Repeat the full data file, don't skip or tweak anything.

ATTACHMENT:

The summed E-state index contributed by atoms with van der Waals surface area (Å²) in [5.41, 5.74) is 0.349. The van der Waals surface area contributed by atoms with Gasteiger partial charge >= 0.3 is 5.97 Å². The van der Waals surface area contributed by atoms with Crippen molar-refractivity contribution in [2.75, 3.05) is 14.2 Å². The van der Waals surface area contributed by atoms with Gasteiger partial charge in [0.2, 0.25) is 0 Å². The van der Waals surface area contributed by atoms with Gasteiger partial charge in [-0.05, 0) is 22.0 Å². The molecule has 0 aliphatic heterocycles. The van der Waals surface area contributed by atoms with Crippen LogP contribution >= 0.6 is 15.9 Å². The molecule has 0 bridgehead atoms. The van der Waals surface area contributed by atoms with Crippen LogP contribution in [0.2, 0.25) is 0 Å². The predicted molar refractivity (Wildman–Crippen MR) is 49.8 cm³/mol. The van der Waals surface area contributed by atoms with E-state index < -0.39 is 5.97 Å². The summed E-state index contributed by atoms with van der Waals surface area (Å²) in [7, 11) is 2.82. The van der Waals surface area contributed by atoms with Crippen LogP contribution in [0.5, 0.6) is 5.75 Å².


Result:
The summed E-state index contributed by atoms with van der Waals surface area (Å²) in [5.41, 5.74) is 0.349. The van der Waals surface area contributed by atoms with Gasteiger partial charge >= 0.3 is 5.97 Å². The van der Waals surface area contributed by atoms with Crippen molar-refractivity contribution in [2.75, 3.05) is 14.2 Å². The van der Waals surface area contributed by atoms with Gasteiger partial charge in [0.2, 0.25) is 0 Å². The van der Waals surface area contributed by atoms with Gasteiger partial charge in [-0.05, 0) is 22.0 Å². The molecule has 0 aliphatic heterocycles. The van der Waals surface area contributed by atoms with Crippen LogP contribution >= 0.6 is 15.9 Å². The molecule has 0 bridgehead atoms. The van der Waals surface area contributed by atoms with Crippen LogP contribution in [0.2, 0.25) is 0 Å². The predicted molar refractivity (Wildman–Crippen MR) is 49.8 cm³/mol. The van der Waals surface area contributed by atoms with E-state index < -0.39 is 5.97 Å². The summed E-state index contributed by atoms with van der Waals surface area (Å²) in [7, 11) is 2.82. The van der Waals surface area contributed by atoms with Crippen LogP contribution in [0.5, 0.6) is 5.75 Å².